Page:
Russian Government Abuses IP Law, Regular Law To Shut Down Alexey Navalny's 'Smart Voting' App
from the hashtag-just-Putin-things dept
The Russian government sent KGB 2.0 (the FSB) to kill opposition leader Alexey Navalny late last summer. That effort failed. Navalny survived the poisoning attempt to continue to be a thorn in Putin’s side. So, the Russian government did the next best thing. It tossed Navalny in jail, revoking his suspended sentence to imprison him in a “corrective labor colony.”
That still hasn’t managed to silence Navalny to the Russian ruling party’s satisfaction. He’s still capable of moving masses and shaping elections despite being confined. One of his efforts — Smart Voting — continues to make things difficult for the dominant “United Russia” party. Debuting in November 2018, Smart Voting aids in the consolidation of opposition votes in areas where parliamentary races are close enough they can possibly be swung in favor of opposition candidates.
The effort to silence Navalny continues, with the Russian government trying to kill off his Smart Voting project. Its first move was to secure a court order forbidding Google and Yandex from returning search results for the term “smart voting.” Enjoy this incredibly bold blast of extreme shadiness that does everything but provide a phonetic pronunciation of the word “corruption.”
The Moscow Arbitration Tribunal issued an injunction prohibiting Google and Yandex from creating a list of results for the search query “Smart Voting”. The relevant decisions were made on the website published by the court.
The documents showed that the lawsuit against both companies was brought by Woolintertrade. The main activity of the company is the wholesale of agricultural raw materials. Woolintertrade deals with the purchase and processing of unwashed sheep’s wool in order to sell it. In the summer, the company received approval from Rospatent to register the “Smart Voting” trademark.
So, through the magic of government intervention, a company that has nothing to do with “smart” and/or “voting” managed to secure a trademark during the run-up to an election and talk a court into issuing an injunction that would prevent voters from working together to elect opposition candidates.
This bullshit still didn’t satisfy the Russian government, which has now ordered Google and Apple to boot Navalny’s Smart Voting app from its stores.
Russia demanded this month that Apple and Google remove the app from their stores, saying a refusal to do so would be treated as meddling in its parliamentary election.
Apple and Google did not immediately respond to requests for comment.
On Thursday, Russia said official approaches had been made to the two companies’ chief executives.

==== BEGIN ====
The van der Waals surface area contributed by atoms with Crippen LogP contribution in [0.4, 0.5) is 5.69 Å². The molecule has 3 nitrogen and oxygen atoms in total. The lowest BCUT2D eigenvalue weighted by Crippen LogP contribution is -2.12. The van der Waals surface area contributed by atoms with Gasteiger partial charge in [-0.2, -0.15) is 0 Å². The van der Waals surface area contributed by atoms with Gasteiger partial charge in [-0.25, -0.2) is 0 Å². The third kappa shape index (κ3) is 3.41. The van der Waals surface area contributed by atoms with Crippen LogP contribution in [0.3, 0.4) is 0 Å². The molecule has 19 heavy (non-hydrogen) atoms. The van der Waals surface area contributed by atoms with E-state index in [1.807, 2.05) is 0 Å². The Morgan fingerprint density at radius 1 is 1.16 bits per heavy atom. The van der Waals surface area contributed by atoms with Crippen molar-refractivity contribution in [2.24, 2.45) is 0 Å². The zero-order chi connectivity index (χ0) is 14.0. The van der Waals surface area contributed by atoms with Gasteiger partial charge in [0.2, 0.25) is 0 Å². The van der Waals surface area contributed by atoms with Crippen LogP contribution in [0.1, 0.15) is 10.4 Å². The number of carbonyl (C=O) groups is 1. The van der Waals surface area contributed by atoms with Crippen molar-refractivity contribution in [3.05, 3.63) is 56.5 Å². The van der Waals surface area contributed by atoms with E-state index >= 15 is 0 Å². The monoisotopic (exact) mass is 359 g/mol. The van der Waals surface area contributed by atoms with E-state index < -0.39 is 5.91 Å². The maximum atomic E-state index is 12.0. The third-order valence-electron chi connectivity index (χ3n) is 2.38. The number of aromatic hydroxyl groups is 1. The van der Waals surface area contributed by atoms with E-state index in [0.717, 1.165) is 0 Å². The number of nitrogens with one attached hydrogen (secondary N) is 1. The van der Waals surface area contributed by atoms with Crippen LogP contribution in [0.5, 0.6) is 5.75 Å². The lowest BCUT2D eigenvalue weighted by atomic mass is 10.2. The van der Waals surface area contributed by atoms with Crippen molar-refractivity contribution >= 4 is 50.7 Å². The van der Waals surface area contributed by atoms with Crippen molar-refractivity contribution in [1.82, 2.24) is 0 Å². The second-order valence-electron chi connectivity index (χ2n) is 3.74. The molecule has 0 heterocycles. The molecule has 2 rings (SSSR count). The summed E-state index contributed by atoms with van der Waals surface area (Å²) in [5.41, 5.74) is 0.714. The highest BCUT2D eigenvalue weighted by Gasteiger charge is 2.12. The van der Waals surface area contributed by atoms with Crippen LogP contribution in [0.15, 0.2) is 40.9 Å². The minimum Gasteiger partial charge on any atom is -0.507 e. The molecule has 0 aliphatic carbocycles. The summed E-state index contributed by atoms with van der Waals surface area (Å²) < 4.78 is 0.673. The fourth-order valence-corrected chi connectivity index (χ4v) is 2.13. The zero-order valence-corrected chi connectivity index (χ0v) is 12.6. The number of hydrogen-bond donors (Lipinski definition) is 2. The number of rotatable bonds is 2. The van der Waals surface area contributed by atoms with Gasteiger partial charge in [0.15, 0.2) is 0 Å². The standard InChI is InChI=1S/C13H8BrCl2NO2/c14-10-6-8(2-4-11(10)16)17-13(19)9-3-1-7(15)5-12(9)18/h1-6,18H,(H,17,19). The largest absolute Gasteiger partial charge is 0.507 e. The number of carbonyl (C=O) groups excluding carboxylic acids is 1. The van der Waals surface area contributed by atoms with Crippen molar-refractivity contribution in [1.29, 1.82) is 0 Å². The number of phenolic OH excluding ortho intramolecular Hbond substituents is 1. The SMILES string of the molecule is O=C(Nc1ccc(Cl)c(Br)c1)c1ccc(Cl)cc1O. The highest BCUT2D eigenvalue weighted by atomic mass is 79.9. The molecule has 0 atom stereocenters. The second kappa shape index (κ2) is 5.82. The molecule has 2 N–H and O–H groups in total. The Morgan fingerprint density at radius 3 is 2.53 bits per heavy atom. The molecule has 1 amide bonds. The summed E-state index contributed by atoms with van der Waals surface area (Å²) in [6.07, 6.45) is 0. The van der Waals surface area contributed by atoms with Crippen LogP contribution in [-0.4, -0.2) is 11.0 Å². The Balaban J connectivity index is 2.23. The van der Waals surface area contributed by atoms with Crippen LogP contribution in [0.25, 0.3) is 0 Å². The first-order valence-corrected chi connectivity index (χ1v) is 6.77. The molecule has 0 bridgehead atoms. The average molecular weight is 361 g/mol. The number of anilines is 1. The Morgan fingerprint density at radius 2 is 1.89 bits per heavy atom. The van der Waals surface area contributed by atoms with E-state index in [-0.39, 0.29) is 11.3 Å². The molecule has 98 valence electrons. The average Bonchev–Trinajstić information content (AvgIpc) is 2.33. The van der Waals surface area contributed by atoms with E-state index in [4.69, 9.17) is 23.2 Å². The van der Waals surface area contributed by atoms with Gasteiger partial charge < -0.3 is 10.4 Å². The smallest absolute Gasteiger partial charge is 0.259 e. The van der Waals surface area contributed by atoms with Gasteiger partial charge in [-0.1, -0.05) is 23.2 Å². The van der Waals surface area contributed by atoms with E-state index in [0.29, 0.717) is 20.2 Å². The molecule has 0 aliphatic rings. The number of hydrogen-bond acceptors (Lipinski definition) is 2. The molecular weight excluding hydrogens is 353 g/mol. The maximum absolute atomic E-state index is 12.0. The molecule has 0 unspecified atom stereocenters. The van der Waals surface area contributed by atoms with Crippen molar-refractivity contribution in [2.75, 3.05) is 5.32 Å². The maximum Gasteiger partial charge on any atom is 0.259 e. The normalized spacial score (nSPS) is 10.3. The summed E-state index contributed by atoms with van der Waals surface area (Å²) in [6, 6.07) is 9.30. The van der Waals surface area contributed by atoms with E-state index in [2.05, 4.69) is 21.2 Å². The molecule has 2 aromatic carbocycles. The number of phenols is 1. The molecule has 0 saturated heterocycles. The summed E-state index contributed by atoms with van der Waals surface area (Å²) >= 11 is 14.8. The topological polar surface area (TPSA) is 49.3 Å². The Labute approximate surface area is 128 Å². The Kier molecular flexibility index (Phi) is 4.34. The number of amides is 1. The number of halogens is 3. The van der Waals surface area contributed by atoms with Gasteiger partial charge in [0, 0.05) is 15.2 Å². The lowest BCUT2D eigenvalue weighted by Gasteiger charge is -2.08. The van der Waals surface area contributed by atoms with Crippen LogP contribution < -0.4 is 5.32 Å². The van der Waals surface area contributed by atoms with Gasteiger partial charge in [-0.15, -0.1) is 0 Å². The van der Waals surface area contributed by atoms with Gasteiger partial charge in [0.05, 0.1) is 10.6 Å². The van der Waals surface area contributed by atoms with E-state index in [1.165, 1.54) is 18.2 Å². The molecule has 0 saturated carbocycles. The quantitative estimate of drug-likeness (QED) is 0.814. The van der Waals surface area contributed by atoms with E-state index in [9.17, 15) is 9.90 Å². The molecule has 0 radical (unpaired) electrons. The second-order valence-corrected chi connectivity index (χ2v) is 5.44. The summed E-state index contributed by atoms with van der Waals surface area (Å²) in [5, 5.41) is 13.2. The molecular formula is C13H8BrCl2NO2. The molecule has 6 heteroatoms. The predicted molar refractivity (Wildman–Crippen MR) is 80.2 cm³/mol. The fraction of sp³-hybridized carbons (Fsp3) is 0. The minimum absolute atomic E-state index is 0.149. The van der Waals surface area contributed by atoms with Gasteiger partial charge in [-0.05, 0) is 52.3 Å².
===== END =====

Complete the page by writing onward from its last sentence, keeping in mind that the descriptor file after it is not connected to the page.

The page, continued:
The demands worked. The apps were removed. And the worst possible outcome for both companies has been achieved: the gratitude of the thuggish Russian government.
During a daily briefing Friday, President Vladimir Putin’s spokesman Dmitry Peskov said the Kremlin welcomed Google and Apple’s decisions to comply with the Russian government’s lawful orders.
“Both platforms received a notification and they have apparently decided [to delete the Navalny apps] in accordance with the letter and spirit of the law,” Peskov told reporters.
“We dislike [Smart Voting]. This is just another absolutely provocative attempt that actually harms voters. There’s no other way of treating this,” Interfax quoted Peskov as saying.
Yep, giving Russian citizens the power to loosen United Russia’s grip on national governance is definitely “provocative.” However, it’s definitely not “harmful” to voters… unless Peskov was insinuating those who voted for opposition candidates will be subjected to retaliatory actions by the government they failed to unseat.
As for Apple and Google, refusing to comply was always an option. Why they didn’t refuse remains unclear. I mean, both companies could have just told the Russian government to put it on their respective tabs.
Google, Apple and social media platforms Facebook, Twitter and Telegram have been subject to several months of court-imposed fines totaling several million U.S. dollars for their failure to delete content that Moscow deems illegal, including calls to attend unsanctioned protests.
The only difference here was the dangling threat of criminal prosecution, which may have forced the companies to make the wrong decision for the right reasons: to keep their Russian-based employees from being rounded up and sent away to penal colonies to spend a few years with Navalny and his supporters.
Finally, there’s this censorial cherry on top:
Following a request from Russian authorities, YouTube has blocked access to a video posted by Alexei Navalny’s team with a list of anti-Kremlin candidates it wants voters to back in nationwide parliamentary elections currently underway
That’s right. A complete “fuck you and your YouTube video too” from a government obviously afraid it can’t win a parliamentary election without pulling out all the stops to silence the imprisoned leader of its opposition.